Seven members of an Iraqi family were killed when US troops opened fire on their truck which failed to stop at a checkpoint in southern Iraq. There’s no doubt in my mind that the most terrible impact of last weekend’s suicide bombing—and Iraq’s threat of more to come—is that these kinds of tragedies will become all too frequent. Sadly one could view this from the Iraqi regime’s point of view as a “side benefit” of suicide attacks, as incidents like this are likely to erode support for the US-led coalition and its efforts.
Still, I’m surprised whenever I hear suicide bombings described as “unprecedented” war tactics; doesn’t anybody remember the kamikaze attacks of World War II?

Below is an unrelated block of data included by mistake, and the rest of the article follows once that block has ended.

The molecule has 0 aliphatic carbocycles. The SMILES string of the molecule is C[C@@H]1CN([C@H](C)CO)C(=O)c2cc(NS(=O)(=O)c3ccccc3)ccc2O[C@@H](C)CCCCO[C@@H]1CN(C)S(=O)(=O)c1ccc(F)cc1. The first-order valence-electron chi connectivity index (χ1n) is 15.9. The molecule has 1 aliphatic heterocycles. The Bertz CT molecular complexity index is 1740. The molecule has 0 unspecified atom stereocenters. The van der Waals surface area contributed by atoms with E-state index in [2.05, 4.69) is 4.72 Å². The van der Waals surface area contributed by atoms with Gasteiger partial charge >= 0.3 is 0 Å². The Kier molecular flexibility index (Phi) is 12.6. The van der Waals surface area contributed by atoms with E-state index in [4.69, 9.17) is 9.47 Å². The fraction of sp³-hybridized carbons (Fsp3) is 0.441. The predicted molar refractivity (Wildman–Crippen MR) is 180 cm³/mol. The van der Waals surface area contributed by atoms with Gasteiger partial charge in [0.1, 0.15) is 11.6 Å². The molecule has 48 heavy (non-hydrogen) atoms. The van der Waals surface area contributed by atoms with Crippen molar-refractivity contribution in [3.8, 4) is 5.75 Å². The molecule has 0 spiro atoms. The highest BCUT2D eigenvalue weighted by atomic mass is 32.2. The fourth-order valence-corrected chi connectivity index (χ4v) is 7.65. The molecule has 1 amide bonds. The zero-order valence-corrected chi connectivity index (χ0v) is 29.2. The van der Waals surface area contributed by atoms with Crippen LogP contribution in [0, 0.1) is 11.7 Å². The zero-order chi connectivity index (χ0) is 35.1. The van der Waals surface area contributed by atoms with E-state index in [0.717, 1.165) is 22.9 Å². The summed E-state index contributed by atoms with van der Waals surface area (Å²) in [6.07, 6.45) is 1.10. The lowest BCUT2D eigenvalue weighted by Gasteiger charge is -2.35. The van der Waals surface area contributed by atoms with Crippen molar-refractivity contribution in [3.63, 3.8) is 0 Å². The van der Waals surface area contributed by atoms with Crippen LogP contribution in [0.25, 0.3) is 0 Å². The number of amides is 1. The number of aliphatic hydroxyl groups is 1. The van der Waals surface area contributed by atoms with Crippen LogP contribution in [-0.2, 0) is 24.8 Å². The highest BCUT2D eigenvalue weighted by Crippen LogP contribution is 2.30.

That being said, I would hesitate to compare the latter with this new breed of suicide bombers: from what I’ve read and heard, kamikaze attackers (pilots mainly, though attacks occurred on land and sea as well) were volunteers—and they didn’t try to hide themselves amongst civilians. The contrast could not be greater: the Japanese willingly died to save their own people; the Iraqi regime willingly sacrifices its own people to preserve its grip on power.